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President Buhari’s Apprehension Over The Nigerian Judiciary Is Genuine And Real -CACOL

By on February 2, 2016 0 68 Views

President Muhammadu Buhari has identified the Judiciary as a ‘headache’ in the on-going anti-corruption fight. CACOL identifies with the President’s position and see it as being realistic even though it is a truism that other arm of government and aspects of our national life are prone to corruption. Nigerians have witnessed several cases of corruption where culprits exploit corrupt tendencies in the Judiciary system to facilitate their escape of justice or to get the ‘slap in the wrist’ kind of judgement.

The President’s genuine intention to rid our country of corruption is definitely hamstrung by the Judiciary particularly that the President does not have constitutional powers to directly intervene in the Judiciary arm as this will negate the principles of Separation of Powers.

Some examples will suffice to buttress the position of the President. One is the Joshua Dariye episode; a former Governor of Plateau State, currently representing Plateau Central Senatorial Constituency in the National Assembly whom the Economic and Financial Crimes Commission, EFCC, in 2007, preferred money laundering and charges bordering on the diversion of the Ecological funds against. Nine years after preferring the charges Mr. Joshua Dariye, the Economic and Financial Crimes Commission only recently re-opened its case before a Federal Capital Territory High Court in Gudu, Abuja.

The Executive Chairman of CACOL, Comrade Debo Adeniran in agreeing with the President on the character of the Judiciary citing the Joshua Dariye case said, “9 years to start trial denote that the Nigerian Judicial system is laughable. If an accused could legally manipulate the system for 9 years before the trial even begins, it means there is no deterrent to corruption. This is somebody  who singlehandedly collected N1.126 billion naira on behalf of the state and diverted it to his private account and then directed the bank manager on how to distribute it. That is why all of them are running to court to seek ‘protection’ and yet we are talking about rule of law.”

Another example is the case of Mr. Peter Odili, former Governor of Rivers State, who also got a perpetual injunction which forever froze his case till now. The EFCC began moves to swoop on Rivers state officials in late 2006 when it issued a report of investigation into the state’s finances in which it said over N100 billion was diverted during Odili’s two terms. The report contained allegations of large-scale fraud, conspiracy, conversion of public funds, foreign exchange malpractice, money laundering, stealing and abuse of oath of office against the former governor. To stave off impeding prosecution of officials, the then Rivers state Attorney General went to court and got a perpetual injunction in March 2007 restraining the EFCC from investigating the state government.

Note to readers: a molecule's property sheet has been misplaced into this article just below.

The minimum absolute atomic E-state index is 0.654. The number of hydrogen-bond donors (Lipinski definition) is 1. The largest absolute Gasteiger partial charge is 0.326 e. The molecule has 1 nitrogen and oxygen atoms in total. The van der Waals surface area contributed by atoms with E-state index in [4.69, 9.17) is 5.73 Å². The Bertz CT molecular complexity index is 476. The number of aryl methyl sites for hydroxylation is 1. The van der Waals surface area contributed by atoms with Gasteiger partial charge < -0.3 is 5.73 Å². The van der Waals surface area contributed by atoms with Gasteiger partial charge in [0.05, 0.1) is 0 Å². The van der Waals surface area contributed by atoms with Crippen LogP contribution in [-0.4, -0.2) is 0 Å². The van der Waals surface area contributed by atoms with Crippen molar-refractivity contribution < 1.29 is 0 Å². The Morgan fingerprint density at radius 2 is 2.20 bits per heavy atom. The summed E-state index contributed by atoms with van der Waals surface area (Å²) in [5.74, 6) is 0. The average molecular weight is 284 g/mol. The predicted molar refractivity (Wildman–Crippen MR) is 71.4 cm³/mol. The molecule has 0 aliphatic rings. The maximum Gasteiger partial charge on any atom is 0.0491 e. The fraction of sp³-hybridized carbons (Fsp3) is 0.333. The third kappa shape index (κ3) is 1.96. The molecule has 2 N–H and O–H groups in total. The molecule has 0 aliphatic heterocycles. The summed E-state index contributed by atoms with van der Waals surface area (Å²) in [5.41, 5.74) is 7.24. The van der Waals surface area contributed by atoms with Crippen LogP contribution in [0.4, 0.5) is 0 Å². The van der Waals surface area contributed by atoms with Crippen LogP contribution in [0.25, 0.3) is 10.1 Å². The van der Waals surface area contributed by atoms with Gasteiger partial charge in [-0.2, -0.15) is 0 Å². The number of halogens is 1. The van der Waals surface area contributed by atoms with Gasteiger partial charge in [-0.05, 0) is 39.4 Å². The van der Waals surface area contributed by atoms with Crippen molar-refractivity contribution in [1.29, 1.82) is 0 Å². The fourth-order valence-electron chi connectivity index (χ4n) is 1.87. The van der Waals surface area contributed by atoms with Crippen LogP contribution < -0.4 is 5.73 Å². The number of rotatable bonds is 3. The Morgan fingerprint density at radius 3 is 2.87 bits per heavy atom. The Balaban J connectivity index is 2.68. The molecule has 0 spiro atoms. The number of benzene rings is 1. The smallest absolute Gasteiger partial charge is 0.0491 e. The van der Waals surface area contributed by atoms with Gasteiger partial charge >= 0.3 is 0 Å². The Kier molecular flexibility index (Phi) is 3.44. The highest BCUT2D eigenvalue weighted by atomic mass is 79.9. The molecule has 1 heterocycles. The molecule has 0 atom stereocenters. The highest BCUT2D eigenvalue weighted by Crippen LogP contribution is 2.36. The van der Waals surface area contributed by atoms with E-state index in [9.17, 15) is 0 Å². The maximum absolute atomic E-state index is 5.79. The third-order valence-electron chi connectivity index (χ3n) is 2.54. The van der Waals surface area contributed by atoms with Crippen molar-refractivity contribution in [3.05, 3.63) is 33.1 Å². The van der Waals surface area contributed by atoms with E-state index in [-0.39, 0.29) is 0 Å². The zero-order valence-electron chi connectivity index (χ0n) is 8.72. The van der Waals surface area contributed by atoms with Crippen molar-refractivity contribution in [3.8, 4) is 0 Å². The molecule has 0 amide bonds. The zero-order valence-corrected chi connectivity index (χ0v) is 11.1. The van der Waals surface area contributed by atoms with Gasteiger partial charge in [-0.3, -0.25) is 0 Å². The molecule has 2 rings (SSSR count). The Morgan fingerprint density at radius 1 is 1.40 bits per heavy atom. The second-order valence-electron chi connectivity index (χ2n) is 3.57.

Added to all these are the President’s personal experiences the last three times he contested for the Presidency. We should also not forget the case of James Ibori, a former Governor of Delta state who successfully manipulated the Judiciary to escape justice in Nigeria but ended up being jailed in the UK for corruption offences that emanated from Nigeria.

Recognising a challenge in a process toward achieving a goal is to be honest with oneself and a sign of strength. CACOL defines ‘corruption as any act of dishonesty’, therefore for us it will amount to ‘playing the Ostrich’ if we cannot come to terms with the reality of our Judiciary which the President highlighted so aptly. For the pronouncement made; the President has not anyway exonerated the other arms of government as being devoid of corruption like some are insinuating.

There is no cause for the criticisms being made over the statement of the President if we all recall what respected erudite Judges; Kayode Eso, Ayo Salami, Olubunmi Oyewole, Mariam Aloma-Muktar and co asserted in past about corruption in the Judiciary in our country.

Adeniran, however pointed out that “the Judicial Arm of government is different from the Justice system, because the Justice system which falls under the purview of the Executive Arm also constitute ‘headache’ to the war against corruption and this must be brought to the fore.’’

“It is important for all Arms of government to support the anti-corruption fight for it to be effective. Even though there is Separation of Powers amongst the 3 Arms of government; the Arms should work in unison to fight corruption, a scourge that have encroached our country for too long and threatening to obliterate it.’’ Mr. Adeniran averred.

The National Assembly should be seen to be up and doing in terms of their oversight functions and enacting enabling laws to fight corruption. The Judiciary should rise to the occasion by ensuring that justice is not delayed where cases of graft have been established; all these with the aim of strengthening the anti-corruption drive being championed by the President.

Macjob Temitope

Media Officer, CACOL

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